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Auntie SparkNotes: My Boyfriend Is a Jerk

Auntie SparkNotes: My Boyfriend Is a Jerk

Dear Auntie,
Recently a kid on the autism spectrum has developed a major crush on me (I don't have the same feelings for him). I was finally able to tell him that. I don't like him, but every once and a while he makes jabs at me for not going out with him, saying things like, "Nobody loves me, I guess I should just die then," and saying that he will "be forever alone." Not only that, but his friends often tease me for rejecting him and say that if my current boyfriend and I break up, then the other guy is always there.

That brings me to my boyfriend. He often makes me feel uncomfortable. Everyone around me says he's a complete jerk, and sometimes he is. He's nearly two years older than me, so he's ready for a more serious physical relationships. He likes to touch me in ways that make me feel uncomfortable, so I avoid being with him at all costs, and when he is around, I make sure someone else is there to because I am afraid of saying no. While I pride myself on my feminist independence, I can't follow through.

He also constantly argues with me about things he knows nothing about. He makes racist statements and then tells me they aren't racist, or makes jokes in poor taste about other genders, races, and sexual orientations.  I've always gone to school with people of different races, and I'm also partially Jewish, so his problematic comments make me angry, but I don't want to hurt him so I say nothing (but if someone else had made the same insensitive comments, I usually would fire back a retort). He also made fun of my eating disorder which was an accumulation of lots of health issues and past problems. I recently told him about how I had nearly died because of malnutrition due to ARFID (a type of eating disorder), and he joked about how I was still starving myself and made fun of the foods I choose to eat. I don't know what to do, Auntie. Please help.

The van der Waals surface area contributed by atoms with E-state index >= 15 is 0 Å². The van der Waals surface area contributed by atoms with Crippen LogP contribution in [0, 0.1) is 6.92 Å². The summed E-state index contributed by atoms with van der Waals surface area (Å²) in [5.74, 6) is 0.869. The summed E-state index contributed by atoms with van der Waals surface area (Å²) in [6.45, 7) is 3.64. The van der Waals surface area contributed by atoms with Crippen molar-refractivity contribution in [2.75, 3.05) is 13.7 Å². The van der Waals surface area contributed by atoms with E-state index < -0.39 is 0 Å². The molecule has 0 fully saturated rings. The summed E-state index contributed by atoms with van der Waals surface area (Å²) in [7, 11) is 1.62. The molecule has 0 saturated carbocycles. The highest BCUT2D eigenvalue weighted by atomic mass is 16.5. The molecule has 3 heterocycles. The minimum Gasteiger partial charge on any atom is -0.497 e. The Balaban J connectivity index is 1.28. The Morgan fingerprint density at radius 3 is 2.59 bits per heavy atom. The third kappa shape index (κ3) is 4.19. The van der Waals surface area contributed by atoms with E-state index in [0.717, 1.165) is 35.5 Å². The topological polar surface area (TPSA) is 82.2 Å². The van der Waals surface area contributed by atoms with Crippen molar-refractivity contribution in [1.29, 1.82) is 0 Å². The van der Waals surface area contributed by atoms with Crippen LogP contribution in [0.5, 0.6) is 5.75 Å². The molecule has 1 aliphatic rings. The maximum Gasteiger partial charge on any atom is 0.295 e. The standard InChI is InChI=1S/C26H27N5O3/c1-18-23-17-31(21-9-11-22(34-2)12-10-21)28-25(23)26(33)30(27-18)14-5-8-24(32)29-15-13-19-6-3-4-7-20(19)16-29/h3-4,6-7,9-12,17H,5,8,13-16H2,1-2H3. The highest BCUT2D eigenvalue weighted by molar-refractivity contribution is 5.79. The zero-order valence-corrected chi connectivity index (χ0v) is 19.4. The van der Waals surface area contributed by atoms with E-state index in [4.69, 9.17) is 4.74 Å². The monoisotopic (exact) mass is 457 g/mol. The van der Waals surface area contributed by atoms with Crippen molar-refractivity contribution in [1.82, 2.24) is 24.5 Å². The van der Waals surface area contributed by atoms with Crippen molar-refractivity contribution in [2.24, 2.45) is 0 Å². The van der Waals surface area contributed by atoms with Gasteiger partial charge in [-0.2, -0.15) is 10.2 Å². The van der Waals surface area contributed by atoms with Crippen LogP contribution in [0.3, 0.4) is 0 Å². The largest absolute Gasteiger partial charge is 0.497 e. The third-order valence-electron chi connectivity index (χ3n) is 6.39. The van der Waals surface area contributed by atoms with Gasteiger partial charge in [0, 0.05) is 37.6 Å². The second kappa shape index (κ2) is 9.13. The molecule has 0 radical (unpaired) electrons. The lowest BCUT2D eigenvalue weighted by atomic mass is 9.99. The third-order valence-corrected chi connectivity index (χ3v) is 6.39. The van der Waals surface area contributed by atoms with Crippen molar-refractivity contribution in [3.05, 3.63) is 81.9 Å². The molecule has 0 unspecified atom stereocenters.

Here's the problem, Sparkler: I don't think I can. Because if you were able to write out all of the above without realizing by the time you hit "send" that you should break up with your boyfriend, then I doubt my telling you to break up with him is going to make much difference.

But hey, since you asked? You should break up with him. You really, really should! We don't often deal in these kinds of absolutes here at Auntie SparkNotes HQ, but in this case, ending the relationship is the patently obvious solution to your problem. I mean, I didn't even need to read your whole letter to know that you ought to break up with him. I figured it out halfway through, the moment you said "I avoid being with him at all costs"! Because geez, kiddo. If avoiding this guy is a priority for you, you know what would help? NOT BEING HIS GIRLFRIEND. That, right there. That would help.

The thing is, it's also just the tip of the iceberg. Because once we get past the part where you ought to break up with this guy, we're still left with all kinds of important questions about why you need me to tell you that. How did you come to be involved with someone who you don't like, don't trust, and don't enjoy being around? Why haven't you connected those dots to realize you're in an undesirable, unhealthy relationship? Even here, you've buried the lede of the awful boyfriend under this totally unrelated and comparatively insignificant issue of being teased about another kid's unrequited crush on you (which isn't even a problem you need to solve, since you've already rejected him.) Why? What are you afraid of? What is going on?

These are important questions that I suspect you've been avoiding, because they're hard to think about whereas complaining about your boyfriend is comparatively easy. But while his behavior is his responsibility, you're the one who's choosing to put up with it: to bite your tongue instead of arguing with him, to use avoidance as a strategy in a way that belies your claims of being a confident, independent feminist. And while confronting those choices may not be comfortable, it is going to be necessary if you want things to change—because the way you change things is to make different choices. So whether you break up with the guy now, or later, or much later, make it a point to do a little soul-searching yourself in the process.

Got something to say? Tell us in the comments! And to get advice from Auntie, email her at advice@sparknotes.com.
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Topics: Life
Tags: auntie sparknotes, breakups, advice, jerks, breaking up, abusive relationships, relationship advice, toxic relationships, tough topics, how to break up with your s.o., tough love

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About the Author
kat_rosenfield

Kat Rosenfield is a writer, illustrator, advice columnist, YA author, and enthusiastic licker of that plastic liner that comes inside a box of Cheez-Its. She loves zombies and cats. She hates zombie cats. Follow her on Twitter or Tumblr @katrosenfield.

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